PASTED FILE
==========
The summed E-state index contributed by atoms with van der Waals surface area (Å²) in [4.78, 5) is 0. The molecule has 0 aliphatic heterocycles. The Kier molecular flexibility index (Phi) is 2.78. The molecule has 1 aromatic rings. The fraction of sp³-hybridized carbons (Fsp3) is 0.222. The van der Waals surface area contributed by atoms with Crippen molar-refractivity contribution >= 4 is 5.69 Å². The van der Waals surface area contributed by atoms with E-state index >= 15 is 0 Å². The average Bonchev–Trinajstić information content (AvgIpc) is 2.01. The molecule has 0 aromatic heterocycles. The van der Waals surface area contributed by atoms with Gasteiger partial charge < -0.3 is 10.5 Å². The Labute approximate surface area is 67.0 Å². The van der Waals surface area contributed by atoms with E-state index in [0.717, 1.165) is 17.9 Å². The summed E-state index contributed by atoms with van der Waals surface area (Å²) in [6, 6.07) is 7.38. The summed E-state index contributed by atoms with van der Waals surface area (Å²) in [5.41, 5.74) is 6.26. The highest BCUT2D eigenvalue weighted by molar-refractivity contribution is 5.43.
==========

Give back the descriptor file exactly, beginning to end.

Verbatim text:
The summed E-state index contributed by atoms with van der Waals surface area (Å²) in [4.78, 5) is 0. The molecule has 0 aliphatic heterocycles. The Kier molecular flexibility index (Phi) is 2.78. The molecule has 1 aromatic rings. The fraction of sp³-hybridized carbons (Fsp3) is 0.222. The van der Waals surface area contributed by atoms with Crippen molar-refractivity contribution >= 4 is 5.69 Å². The van der Waals surface area contributed by atoms with E-state index >= 15 is 0 Å². The average Bonchev–Trinajstić information content (AvgIpc) is 2.01. The molecule has 0 aromatic heterocycles. The van der Waals surface area contributed by atoms with Gasteiger partial charge < -0.3 is 10.5 Å². The Labute approximate surface area is 67.0 Å². The van der Waals surface area contributed by atoms with E-state index in [0.717, 1.165) is 17.9 Å². The summed E-state index contributed by atoms with van der Waals surface area (Å²) in [6, 6.07) is 7.38. The summed E-state index contributed by atoms with van der Waals surface area (Å²) in [5.41, 5.74) is 6.26. The highest BCUT2D eigenvalue weighted by molar-refractivity contribution is 5.43.